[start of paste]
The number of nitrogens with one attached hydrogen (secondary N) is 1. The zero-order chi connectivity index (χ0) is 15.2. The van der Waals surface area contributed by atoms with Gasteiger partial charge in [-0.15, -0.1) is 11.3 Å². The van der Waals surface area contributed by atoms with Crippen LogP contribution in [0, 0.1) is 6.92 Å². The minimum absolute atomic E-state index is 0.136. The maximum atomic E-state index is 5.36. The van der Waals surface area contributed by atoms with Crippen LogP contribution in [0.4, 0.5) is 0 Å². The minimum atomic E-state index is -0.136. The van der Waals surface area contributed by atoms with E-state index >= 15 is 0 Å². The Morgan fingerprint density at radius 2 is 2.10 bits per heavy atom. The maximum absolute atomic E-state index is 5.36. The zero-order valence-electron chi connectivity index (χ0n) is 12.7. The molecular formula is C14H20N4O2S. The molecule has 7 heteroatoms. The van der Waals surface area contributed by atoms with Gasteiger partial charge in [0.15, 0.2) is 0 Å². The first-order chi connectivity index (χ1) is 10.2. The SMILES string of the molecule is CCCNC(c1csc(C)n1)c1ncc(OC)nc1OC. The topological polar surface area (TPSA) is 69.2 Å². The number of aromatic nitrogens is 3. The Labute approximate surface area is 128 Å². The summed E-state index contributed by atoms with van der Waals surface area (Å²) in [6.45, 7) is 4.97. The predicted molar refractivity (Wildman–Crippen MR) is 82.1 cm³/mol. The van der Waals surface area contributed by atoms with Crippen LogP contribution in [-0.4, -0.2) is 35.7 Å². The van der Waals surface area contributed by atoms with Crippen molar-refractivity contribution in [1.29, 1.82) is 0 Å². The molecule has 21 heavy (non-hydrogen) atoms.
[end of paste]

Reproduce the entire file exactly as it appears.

The number of nitrogens with one attached hydrogen (secondary N) is 1. The zero-order chi connectivity index (χ0) is 15.2. The van der Waals surface area contributed by atoms with Gasteiger partial charge in [-0.15, -0.1) is 11.3 Å². The van der Waals surface area contributed by atoms with Crippen LogP contribution in [0, 0.1) is 6.92 Å². The minimum absolute atomic E-state index is 0.136. The maximum atomic E-state index is 5.36. The van der Waals surface area contributed by atoms with Crippen LogP contribution in [0.4, 0.5) is 0 Å². The minimum atomic E-state index is -0.136. The van der Waals surface area contributed by atoms with E-state index >= 15 is 0 Å². The Morgan fingerprint density at radius 2 is 2.10 bits per heavy atom. The maximum absolute atomic E-state index is 5.36. The zero-order valence-electron chi connectivity index (χ0n) is 12.7. The molecular formula is C14H20N4O2S. The molecule has 7 heteroatoms. The van der Waals surface area contributed by atoms with Gasteiger partial charge in [0.15, 0.2) is 0 Å². The first-order chi connectivity index (χ1) is 10.2. The SMILES string of the molecule is CCCNC(c1csc(C)n1)c1ncc(OC)nc1OC. The topological polar surface area (TPSA) is 69.2 Å². The number of aromatic nitrogens is 3. The Labute approximate surface area is 128 Å². The summed E-state index contributed by atoms with van der Waals surface area (Å²) in [6.45, 7) is 4.97. The predicted molar refractivity (Wildman–Crippen MR) is 82.1 cm³/mol. The van der Waals surface area contributed by atoms with Crippen LogP contribution in [-0.4, -0.2) is 35.7 Å². The van der Waals surface area contributed by atoms with Crippen molar-refractivity contribution in [1.29, 1.82) is 0 Å². The molecule has 21 heavy (non-hydrogen) atoms.